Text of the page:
Hi Panda

by J.C.

A panda sat in the plastic bench seat across from Damon. Pandas in popular imagination are playful, friendly, fun-loving cuddly rascals. Pandas on the subway are not. This panda was reading the newspaper. It sat slightly slouched, as if all the weight of the news were bearing down upon it.

The panda’s legs were open. It was a girl panda.

Stop after stop rolled past, as a muffled Chinese voice shouted out the stations through the loudspeaker. Damon wasn’t sure why the Panda was riding the subway. It was sitting there when he boarded. It – she – seemed very intent on the newspaper, not bothering to lift her head when a stop was announced. Well, everyone rode the subway to get somewhere, didn’t they?

Damon rode the subway on Sunday afternoons to clear his head, his hangover. It was the warmest place in Shanghai in the winter. So maybe the Panda also had a unique motive for riding. As Damon bestowed glances at the Panda in between rounds of flicking his cell phone screen so it was illuminated, staring at the screen until it dimmed, then flicking it down again, he realized that the panda was actually quite attractive. For a panda. Yes, all pandas in cartoons and as stuffed animals are attractive, but he didn’t mean like that. He meant, attractive. Like, he was staring at panda pudenda. And thinking thoughts.

What’s the protocol, here? Is this something the Chinese frown upon? I mean, well, yeah, the inter-species thing, probably, yeah, I’m pretty sure.
Phone flick, glance. Damn – their eyes met.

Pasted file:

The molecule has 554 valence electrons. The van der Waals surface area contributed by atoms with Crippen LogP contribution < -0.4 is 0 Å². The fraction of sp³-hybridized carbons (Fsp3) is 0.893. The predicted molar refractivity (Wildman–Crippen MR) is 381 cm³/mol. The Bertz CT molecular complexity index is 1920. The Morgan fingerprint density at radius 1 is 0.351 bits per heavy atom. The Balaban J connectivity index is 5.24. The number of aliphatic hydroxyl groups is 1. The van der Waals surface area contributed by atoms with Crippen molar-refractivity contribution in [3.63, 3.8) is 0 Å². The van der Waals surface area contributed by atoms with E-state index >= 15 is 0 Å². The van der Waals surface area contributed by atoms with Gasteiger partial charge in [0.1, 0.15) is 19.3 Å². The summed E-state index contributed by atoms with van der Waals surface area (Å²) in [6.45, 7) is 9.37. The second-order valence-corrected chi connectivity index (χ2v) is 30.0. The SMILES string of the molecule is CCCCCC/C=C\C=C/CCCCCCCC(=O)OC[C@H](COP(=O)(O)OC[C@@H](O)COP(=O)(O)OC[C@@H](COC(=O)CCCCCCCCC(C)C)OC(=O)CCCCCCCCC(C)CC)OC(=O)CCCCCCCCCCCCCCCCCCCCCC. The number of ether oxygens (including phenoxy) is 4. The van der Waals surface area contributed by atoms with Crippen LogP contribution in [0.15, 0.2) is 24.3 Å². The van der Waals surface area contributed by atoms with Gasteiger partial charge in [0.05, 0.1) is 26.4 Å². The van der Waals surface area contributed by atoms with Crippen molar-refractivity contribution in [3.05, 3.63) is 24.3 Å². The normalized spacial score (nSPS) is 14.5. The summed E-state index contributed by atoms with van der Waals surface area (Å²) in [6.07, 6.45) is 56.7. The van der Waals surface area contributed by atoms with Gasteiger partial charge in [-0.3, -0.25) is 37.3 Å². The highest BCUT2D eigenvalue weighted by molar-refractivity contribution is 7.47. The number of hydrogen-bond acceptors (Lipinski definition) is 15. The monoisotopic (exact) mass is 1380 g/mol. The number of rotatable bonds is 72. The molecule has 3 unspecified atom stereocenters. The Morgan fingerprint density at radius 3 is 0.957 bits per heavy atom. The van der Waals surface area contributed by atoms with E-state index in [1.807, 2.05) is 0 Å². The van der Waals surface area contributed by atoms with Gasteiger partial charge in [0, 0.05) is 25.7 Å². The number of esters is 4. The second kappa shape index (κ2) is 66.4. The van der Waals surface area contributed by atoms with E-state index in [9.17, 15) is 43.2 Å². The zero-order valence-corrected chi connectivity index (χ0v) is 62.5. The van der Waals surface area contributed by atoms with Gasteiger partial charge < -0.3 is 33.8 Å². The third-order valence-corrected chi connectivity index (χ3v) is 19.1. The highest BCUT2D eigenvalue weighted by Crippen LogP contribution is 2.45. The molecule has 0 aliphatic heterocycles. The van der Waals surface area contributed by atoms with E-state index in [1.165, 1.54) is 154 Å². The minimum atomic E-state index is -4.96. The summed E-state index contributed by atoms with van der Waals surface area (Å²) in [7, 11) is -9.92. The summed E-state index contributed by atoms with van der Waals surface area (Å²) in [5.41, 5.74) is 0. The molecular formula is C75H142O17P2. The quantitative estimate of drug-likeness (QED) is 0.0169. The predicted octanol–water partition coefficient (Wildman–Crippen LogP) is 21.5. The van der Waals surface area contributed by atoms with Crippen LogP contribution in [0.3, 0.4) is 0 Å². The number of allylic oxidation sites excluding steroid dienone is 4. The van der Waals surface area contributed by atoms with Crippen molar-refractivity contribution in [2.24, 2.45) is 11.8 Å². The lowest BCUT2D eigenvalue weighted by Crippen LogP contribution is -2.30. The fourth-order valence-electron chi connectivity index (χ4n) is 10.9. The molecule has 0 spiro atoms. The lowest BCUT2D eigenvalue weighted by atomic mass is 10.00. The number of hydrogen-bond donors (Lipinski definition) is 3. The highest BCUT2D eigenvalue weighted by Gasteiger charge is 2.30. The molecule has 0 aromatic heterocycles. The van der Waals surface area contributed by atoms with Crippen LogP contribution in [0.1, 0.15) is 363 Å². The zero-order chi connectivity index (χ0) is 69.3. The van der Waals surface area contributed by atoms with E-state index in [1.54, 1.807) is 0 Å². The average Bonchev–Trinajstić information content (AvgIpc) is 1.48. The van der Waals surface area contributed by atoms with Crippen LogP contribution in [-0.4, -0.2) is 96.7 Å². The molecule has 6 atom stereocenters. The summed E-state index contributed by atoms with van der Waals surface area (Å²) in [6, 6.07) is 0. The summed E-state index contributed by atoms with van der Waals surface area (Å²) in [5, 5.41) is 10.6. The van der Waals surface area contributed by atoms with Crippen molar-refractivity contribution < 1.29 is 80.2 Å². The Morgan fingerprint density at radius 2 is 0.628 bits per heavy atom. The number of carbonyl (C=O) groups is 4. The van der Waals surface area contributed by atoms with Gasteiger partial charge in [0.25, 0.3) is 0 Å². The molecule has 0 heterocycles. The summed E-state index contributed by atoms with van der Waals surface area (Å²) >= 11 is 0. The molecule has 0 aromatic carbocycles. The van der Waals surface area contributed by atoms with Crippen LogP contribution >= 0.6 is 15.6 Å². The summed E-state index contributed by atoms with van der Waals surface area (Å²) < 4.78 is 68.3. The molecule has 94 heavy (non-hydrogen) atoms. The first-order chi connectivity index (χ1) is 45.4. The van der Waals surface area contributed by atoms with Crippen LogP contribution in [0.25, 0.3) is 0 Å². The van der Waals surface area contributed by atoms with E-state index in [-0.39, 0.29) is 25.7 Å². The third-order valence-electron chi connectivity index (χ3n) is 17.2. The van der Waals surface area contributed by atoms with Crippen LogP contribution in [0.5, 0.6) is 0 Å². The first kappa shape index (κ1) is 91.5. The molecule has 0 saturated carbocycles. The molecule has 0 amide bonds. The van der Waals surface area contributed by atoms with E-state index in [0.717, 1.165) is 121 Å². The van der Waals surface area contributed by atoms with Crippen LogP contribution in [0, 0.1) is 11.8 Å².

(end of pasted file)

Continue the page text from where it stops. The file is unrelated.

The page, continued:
Okay, he thought, don’t look up for a bit. Think about something else. Dragons, maybe. But the fur on a panda must be nicer than a dragon’s scales. Pandas are vegetarians so they probably have a sweet scent, not… gamey like dragons. Fortune cookie? That’s just two female thighs pressed together in a crispy delicious snack. But they’re too sweet. And the crispiness would chafe. Pandas would be earthy without being loamy, sweet without being sugary…

He was still wearing last night’s party shirt, his skinny jeans. But he knew he looked good. Like a rockstar or an epic poet, on vacation from sobriety. He’d only been mildly foolish the night before; drunk but not insensate. How strong was a panda’s nose?

She’s maybe riding with another purpose, he thought, maybe prowling… Yeah. Come on and forage my way, sugar…

But no, I’m a guest in this country. I couldn’t. Not with one of the national symbols.

Flick, glance. Their eyes met again.

She’s checking me out! I was right!

He had a line all ready: Hi, Panda. Do you hate riding the subway as much as I do? Maybe we could share a taxi or something. Go get a coffee, or a drink.

Yes, he thought, maybe… But then: no. No, I couldn’t. Not a panda.

Lately when meeting women all Damon could think of during the initial approach, the first thrust of predatory banter, was the face she would make when he would break up with her. It killed his game. He saw the seeds of their sorrow in their faces and the floor tilted, his words blended into garble, he grew silent, signaled for another vodka. He hadn’t taken a woman home in three months.

And a panda would only be worse. Panda tears, a shuddering panda shoulder, the air-swipe of a paw: go away, I’m fine, I’m not crying. I just… please go. And then, two months later, his visa wouldn’t be renewed. He’d heard rumors about how things worked in China.

No, he couldn’t do it. He couldn’t fuck a panda.

Flick, flick, glance. She was reading the paper again.

But there must be a way. Some way that he could prevent the pain, the recriminations, the messy dribble of relations. Like, maybe if she was a dead panda… he certainly couldn’t kill it, but say, if he came upon one in the woods, or found one dead in his bathtub… Sure, no one would get hurt…

No. He was ashamed of himself. He often felt that way on Sunday mornings.

He imagined the panda could read his thoughts, and she would lunge at him with a female scream, or worse, cover her mouth with a paw while she giggled girlishly. But no. The subway slowed to another stop, and the panda rose, folding her newspaper. Damon wasn’t ready for her to leave. She stood at the double doors waiting for them to open. The doors opened and she passed through. As she placed one paw on the platform, she turned to look over her shoulder. Their eyes met again. Then she was gone.